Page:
Munich29 July 2015
Since I last spoke a lot has been happening. First and foremost, my friend Michael came to visit. He flew in from Manchester on Wednesday, and he too was equally impressed by Singapore Airlines. We spent a few days together, where he visited Regensburg before spending the weekend in Munich.
I was in the lab on Thursday, and as I’ve experienced many times, things in science rarely go to plan. The microscope slides hadn’t worked as expected, meaning I had to start again with the cutting, deparrifinating and staining process. That was crushing; falling at the last hurdle.
On Thursday evening, I’d caught wind of a summer party that was happening on the University campus. I’d seen it being set up as I was leaving work. It looked fun, so we decided to go along that evening to see what was happening. When we arrived, we found stalls selling German food; bratwurst, brotwurst and leberkase, and a lot of local beers. It was quite quiet, some students still had exams and we did arrive quite late. Nonetheless, it was fun to see a different side to the campus. The University here doesn’t have a Student’s Union like Cardiff, but I think this was similar to the Summer Ball.
The next day we caught the train to Munich. Germany has different regions, similar to counties in the UK. Regensburg, Munich and Nuremberg, for example, are in Bavaria. In Bavaria there is an excellent offer, a Bayern Ticket, whereby up to five people can have a days unlimited train travel throughout Bavaria for €22. Having discovered this, we hopped on the train to Munich, and just over an hour later we’d arrived! We were keen to try authentic German cuisine, so our first port of call was a German beer hall.
It was the most authentic experience I think I’ve had so far. We were not on a table, but a bench supported by empty casks. Halfway though our meal were joined by strangers, excited to try their English on us. The beer was served straight from the cask, in half or full litres, which partly helped give the place its lively, friendly atmosphere. The tables had pretzels on, which was a nice touch, but we didn’t realise that you had to pay for them! We went for a Schnitzel – we felt it a good compromise between being traditionally German and something we recognised. It was a little dry, but still good! Getting out from the table proved a little tricky though – we ended up boxed in on all sides!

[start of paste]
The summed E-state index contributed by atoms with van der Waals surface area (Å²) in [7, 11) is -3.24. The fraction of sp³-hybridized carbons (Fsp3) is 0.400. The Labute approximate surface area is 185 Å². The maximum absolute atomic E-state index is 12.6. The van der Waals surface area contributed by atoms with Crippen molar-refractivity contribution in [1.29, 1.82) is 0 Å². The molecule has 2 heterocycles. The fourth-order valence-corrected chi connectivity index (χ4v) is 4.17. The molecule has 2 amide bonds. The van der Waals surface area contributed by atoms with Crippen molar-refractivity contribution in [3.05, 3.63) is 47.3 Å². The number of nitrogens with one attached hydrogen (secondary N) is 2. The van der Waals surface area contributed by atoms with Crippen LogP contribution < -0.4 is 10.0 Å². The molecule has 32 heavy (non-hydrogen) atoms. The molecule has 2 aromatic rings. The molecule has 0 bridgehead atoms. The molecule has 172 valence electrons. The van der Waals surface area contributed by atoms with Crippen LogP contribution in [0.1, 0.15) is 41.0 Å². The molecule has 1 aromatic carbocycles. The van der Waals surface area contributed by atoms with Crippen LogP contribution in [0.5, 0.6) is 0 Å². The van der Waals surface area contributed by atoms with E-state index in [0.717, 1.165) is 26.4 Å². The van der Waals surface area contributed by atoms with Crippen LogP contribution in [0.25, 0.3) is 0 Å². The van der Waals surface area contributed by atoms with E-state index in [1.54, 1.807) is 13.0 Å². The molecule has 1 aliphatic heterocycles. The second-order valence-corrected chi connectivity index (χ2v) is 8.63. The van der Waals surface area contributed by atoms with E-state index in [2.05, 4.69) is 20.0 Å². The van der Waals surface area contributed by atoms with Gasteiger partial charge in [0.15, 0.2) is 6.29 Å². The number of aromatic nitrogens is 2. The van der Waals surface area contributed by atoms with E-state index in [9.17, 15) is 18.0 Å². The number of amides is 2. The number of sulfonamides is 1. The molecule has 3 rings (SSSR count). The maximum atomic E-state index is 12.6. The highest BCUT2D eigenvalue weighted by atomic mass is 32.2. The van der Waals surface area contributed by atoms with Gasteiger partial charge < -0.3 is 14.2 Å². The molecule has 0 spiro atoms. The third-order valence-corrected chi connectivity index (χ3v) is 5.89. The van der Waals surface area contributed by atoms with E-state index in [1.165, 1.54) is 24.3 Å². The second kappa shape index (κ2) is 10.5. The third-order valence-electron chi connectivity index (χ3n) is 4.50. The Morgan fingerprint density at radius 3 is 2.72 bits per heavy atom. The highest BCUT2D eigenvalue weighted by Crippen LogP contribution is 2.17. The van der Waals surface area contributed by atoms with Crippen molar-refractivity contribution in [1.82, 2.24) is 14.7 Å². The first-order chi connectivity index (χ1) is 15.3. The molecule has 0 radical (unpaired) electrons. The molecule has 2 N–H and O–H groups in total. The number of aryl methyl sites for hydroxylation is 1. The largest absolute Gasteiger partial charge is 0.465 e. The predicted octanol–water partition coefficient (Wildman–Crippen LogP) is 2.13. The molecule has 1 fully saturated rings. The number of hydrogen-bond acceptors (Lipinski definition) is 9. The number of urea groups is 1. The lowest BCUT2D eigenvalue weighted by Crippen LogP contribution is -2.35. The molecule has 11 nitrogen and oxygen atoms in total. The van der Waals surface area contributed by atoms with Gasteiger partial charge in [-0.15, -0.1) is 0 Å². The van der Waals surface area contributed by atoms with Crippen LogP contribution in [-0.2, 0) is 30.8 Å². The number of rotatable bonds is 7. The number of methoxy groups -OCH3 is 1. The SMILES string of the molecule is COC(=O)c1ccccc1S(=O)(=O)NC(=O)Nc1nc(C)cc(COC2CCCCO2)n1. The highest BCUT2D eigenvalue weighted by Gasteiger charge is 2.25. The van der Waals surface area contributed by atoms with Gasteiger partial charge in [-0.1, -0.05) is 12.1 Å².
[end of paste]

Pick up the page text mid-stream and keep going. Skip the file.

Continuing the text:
Later that evening, Michael suggested going to visit the Allianz Arena, the home of Bayern Munich. The stadium looks pretty cool, like a bubble. It was about half an hour on the metro to get to. The stadium has a capacity of 71,000 people (three times the number of students at Cardiff). The tickets are much cheaper than at home – around €30. The ticket price also includes free train travel to and from the game, which I think is an excellent idea.
However, I’d been told that the true marvels of the stadium become apparent after sunset.
The stadium looked *really* cool. In fact, it didn’t look like a stadium at all, but more like a spaceship. I’ve been told that it can light up in different colours, and can even do the colours of a German flag, which is pretty neat.
We took the metro back to the hotel. It did look a little vintage, but quick, nonetheless.
On Saturday, we paid a visit to the English Garden. It had been recommended by almost everyone I’d spoken to, especially Chris who’s placement was in Munich.
The English Garden is, in fact, a massive park. It has a river running through it where people swim and a famous Chinese Tower that is home to one of the biggest beer gardens in Bavaria. The river was especially cool – because it was a hot day, people could get in and float around the perimeter of the park.
We came across the surfing place by accident – there was a fork in the water, and we decided to follow it. Apparently, Munich is one of the biggest surfing hotspots in Germany, thanks to such artificial waves. It looked incredibly fun, I really wanted to try it! I’ve been surfing a couple of times, but I’m not too good; these guys made it look deceivingly easy.
The famous Chinese Tower, and surrounding beer garden. We had food here, which was good, but very expensive. There were beef sausages, which were really similar to a Cumberland sausage (my favourite) – reminding me of home.
Sunday rolled round a lot more quickly than expected. We found that despite being a larger city than Regensburg, most supermarkets are closed on a Sunday here too, so we made a stop off at a bakery and started our day. We’d decided, before leaving that we wanted to see the Olympic Park. Home to the Olympics in 1972, the park and pool are now open to the public. The stadium is still used as a venue for concerts.